|n||number of parts in the model (around 5 to 10)|
|b||number of candidate observations per part (each pixel may become a possible observation for a part, so b is potentially very large)|
|C||the object configuration (i.e. x, y, z, roll, pitch, yaw)|
|Lj||location of the jth part in the camera coordinate system (in 3D)|
|kj||selects one of the observations for the jth part as foreground, and the rest as background|
|Pj,k||the location of the kth candidate observation for the jth part on the image plane (in 2D)|
The goal is to find the configuration C that most likely describes what we see in the image. For this best configuration, we also find the best assignment of observations (i.e. pixels on the screen) to parts in our model. In particular, we find maxC f(C):
|=||log ∑k ∫LPr(C,L,k|P) dL|
|≈||log maxk ∫LPr(C,L,k|P) dL|
|=||log Pr(C) + ∑j=1...n maxk log ∫Lj Pr(Lj|C) Pr(kj) Pr(Pj,kj|kj,Lj) dLj|
The integral in the last expression projects the 3D gaussian distribution associated with part j onto the 2D image (using perspective projection). This can be calculated by evaluating a line integral through the gaussian distribution along a ray starting from a pixel on the image (i.e. Pj,kj) and extending to infinity along all points in 3D space that could possibly project to that pixel.  We found that the closed form of this integral becomes simpler when we make the approximation of taking the integral along the line that goes through the camera's origin, including those points that lie behind the camera (i.e. we integrate along the whole line, not just a ray). This is a reasonable approximation if the gaussian lies a distance of several variances away from the camera's origin on the visible side, since the gaussian distribution drops quickly to zero.
Looking at the form of f(C), we can see that it is a piecewise function whose pieces are defined by the boundaries of the maxk as it is summed for each part k. Each of n parts contributes as many as b pieces (one for each observation that could have been created by that part). As these pieces are summed, their regions are overlaid, breaking f(C) into as many as bn pieces. Since our goal is to find the object configuration C that maximizes f(C), this may mean evaluating the maximums of as many as bn pieces in f(C) to find the global maximum. (We are using the closed form for these functions to find the maximum in O(1) time, rather than iterative search techniques that don't have predictable running times.) Initially, this seems like an exponentially hard problem. Thankfully, it turns out that the some of the bn possible assignments of observations to parts are never expressed in the final form of f(C). For an example of this phenomenon, see the following figure:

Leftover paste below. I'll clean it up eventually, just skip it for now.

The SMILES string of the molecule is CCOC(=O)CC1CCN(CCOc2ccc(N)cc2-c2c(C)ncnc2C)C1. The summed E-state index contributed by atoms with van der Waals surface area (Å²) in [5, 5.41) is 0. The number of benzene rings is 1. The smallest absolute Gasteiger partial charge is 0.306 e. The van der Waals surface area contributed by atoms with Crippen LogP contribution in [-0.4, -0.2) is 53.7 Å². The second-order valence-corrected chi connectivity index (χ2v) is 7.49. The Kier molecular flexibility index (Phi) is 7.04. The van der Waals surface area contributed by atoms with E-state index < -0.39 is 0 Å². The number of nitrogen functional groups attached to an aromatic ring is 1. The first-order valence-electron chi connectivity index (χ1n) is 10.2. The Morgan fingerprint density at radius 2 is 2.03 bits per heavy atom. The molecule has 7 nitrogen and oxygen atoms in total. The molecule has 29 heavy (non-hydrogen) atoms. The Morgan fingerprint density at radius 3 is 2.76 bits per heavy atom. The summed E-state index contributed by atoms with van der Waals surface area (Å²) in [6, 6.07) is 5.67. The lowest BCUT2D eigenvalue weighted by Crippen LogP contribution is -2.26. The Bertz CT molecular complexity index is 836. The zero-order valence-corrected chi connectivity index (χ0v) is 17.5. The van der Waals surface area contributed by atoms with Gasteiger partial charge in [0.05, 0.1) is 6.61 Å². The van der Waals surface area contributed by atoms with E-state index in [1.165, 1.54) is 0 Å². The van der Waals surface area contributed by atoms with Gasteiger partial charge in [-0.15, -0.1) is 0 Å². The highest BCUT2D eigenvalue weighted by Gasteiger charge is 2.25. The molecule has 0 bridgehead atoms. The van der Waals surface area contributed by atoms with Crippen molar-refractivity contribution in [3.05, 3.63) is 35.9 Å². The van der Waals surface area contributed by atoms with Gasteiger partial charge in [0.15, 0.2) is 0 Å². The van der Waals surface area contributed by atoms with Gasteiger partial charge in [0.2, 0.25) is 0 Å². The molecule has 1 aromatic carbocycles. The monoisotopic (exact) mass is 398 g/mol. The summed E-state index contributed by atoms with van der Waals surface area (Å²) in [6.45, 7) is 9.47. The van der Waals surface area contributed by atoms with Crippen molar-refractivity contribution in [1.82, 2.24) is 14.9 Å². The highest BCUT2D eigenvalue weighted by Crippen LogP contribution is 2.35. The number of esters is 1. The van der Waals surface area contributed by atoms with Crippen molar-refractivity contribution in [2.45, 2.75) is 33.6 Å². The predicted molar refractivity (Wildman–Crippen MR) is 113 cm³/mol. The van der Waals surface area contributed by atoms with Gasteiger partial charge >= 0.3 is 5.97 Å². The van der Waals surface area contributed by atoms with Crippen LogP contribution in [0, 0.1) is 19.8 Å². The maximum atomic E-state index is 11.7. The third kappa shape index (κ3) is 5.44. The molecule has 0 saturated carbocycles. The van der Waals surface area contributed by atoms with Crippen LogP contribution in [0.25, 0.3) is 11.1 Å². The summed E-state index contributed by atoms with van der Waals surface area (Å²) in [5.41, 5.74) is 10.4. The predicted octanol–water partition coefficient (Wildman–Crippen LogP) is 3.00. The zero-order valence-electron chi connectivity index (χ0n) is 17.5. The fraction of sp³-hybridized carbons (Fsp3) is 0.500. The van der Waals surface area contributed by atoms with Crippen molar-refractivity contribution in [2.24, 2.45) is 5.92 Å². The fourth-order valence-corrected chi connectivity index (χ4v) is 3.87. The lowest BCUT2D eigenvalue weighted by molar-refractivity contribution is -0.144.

Here you see that f1,2+f2,1 is never expressed in the lower graph, which is the sum of the upper two. Some preliminary experimental results suggest that this phenomenon may hide exponentially many of these hypothesis functions.
If there is a small number pieces in f(C), then there is only a small number of hypotheses that we need to examine. However, one question remains: in order to efficiently find the global maximum, how can we focus only on those hypotheses that are expressed in f(C) without examining all the exponential number of other hypotheses that are not expressed?
This is still an open question. We are looking at computational geometry techniques to address this question.
This is still preliminary research. If we do find a way to calculate the maximum of the objective function f(C) efficiently, there is still much work to do. In particular, we need to add
 Pedro F. Felzenszwalb and Daniel P. Huttenlocher. Pictorial Structures for Object Recognition. In Intl. Journal of Computer Vision, pp. 55--79, January 2005.
 D. H. Ballard. Generarlizing the Hough Transform to Detect Arbitrary Shapes. In Pattern Recognition. 13:111, 1981.
 R. Fergus, P. Perona, A. Zisserman. Object Class Recognition by Unsupervised Scale-Invariant Learning. In IEEE Conference on Computer Vision and Pattern Recognition (CVPR), 2003.
 Meg Aycinena. Unpublished work done in 2006.
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